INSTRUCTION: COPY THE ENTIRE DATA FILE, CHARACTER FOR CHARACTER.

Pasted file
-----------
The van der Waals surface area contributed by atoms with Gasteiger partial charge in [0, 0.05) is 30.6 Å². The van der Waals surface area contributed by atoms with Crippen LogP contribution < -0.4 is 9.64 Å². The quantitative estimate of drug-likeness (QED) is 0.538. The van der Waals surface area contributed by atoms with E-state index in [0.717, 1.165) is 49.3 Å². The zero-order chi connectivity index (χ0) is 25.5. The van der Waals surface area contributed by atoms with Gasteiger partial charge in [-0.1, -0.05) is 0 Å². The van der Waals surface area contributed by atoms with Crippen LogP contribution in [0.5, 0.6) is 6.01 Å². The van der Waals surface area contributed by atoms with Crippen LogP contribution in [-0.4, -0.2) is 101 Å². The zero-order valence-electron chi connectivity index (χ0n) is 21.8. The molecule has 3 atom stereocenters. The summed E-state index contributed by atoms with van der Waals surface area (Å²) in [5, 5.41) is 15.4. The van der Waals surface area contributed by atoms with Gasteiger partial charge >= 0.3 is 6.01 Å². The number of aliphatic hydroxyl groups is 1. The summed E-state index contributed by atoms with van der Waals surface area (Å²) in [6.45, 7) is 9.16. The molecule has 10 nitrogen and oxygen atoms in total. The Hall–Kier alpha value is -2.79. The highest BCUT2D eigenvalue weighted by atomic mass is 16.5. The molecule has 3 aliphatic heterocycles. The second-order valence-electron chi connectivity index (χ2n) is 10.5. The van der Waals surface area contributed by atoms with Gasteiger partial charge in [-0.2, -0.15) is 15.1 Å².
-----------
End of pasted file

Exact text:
The van der Waals surface area contributed by atoms with Gasteiger partial charge in [0, 0.05) is 30.6 Å². The van der Waals surface area contributed by atoms with Crippen LogP contribution < -0.4 is 9.64 Å². The quantitative estimate of drug-likeness (QED) is 0.538. The van der Waals surface area contributed by atoms with E-state index in [0.717, 1.165) is 49.3 Å². The zero-order chi connectivity index (χ0) is 25.5. The van der Waals surface area contributed by atoms with Gasteiger partial charge in [-0.1, -0.05) is 0 Å². The van der Waals surface area contributed by atoms with Crippen LogP contribution in [0.5, 0.6) is 6.01 Å². The van der Waals surface area contributed by atoms with Crippen LogP contribution in [-0.4, -0.2) is 101 Å². The zero-order valence-electron chi connectivity index (χ0n) is 21.8. The molecule has 3 atom stereocenters. The summed E-state index contributed by atoms with van der Waals surface area (Å²) in [5, 5.41) is 15.4. The van der Waals surface area contributed by atoms with Gasteiger partial charge >= 0.3 is 6.01 Å². The number of aliphatic hydroxyl groups is 1. The summed E-state index contributed by atoms with van der Waals surface area (Å²) in [6.45, 7) is 9.16. The molecule has 10 nitrogen and oxygen atoms in total. The Hall–Kier alpha value is -2.79. The highest BCUT2D eigenvalue weighted by atomic mass is 16.5. The molecule has 3 aliphatic heterocycles. The second-order valence-electron chi connectivity index (χ2n) is 10.5. The van der Waals surface area contributed by atoms with Gasteiger partial charge in [-0.2, -0.15) is 15.1 Å².